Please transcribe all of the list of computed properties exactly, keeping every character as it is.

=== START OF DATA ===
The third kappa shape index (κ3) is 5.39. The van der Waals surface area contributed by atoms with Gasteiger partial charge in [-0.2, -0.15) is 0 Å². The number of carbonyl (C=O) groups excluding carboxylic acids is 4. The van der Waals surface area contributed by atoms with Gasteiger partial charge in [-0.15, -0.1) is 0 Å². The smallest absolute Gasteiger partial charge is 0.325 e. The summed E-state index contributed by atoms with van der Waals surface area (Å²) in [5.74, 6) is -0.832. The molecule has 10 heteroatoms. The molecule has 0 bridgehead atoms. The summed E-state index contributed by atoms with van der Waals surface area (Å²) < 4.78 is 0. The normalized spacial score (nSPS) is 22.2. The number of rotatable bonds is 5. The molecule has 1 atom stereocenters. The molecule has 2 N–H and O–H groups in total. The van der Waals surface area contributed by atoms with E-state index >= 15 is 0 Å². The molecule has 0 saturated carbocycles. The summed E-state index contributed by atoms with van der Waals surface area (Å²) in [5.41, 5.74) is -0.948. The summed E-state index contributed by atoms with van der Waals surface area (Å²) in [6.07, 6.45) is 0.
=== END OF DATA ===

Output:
The third kappa shape index (κ3) is 5.39. The van der Waals surface area contributed by atoms with Gasteiger partial charge in [-0.2, -0.15) is 0 Å². The number of carbonyl (C=O) groups excluding carboxylic acids is 4. The van der Waals surface area contributed by atoms with Gasteiger partial charge in [-0.15, -0.1) is 0 Å². The smallest absolute Gasteiger partial charge is 0.325 e. The summed E-state index contributed by atoms with van der Waals surface area (Å²) in [5.74, 6) is -0.832. The molecule has 10 heteroatoms. The molecule has 0 bridgehead atoms. The summed E-state index contributed by atoms with van der Waals surface area (Å²) < 4.78 is 0. The normalized spacial score (nSPS) is 22.2. The number of rotatable bonds is 5. The molecule has 1 atom stereocenters. The molecule has 2 N–H and O–H groups in total. The van der Waals surface area contributed by atoms with E-state index >= 15 is 0 Å². The molecule has 0 saturated carbocycles. The summed E-state index contributed by atoms with van der Waals surface area (Å²) in [5.41, 5.74) is -0.948. The summed E-state index contributed by atoms with van der Waals surface area (Å²) in [6.07, 6.45) is 0.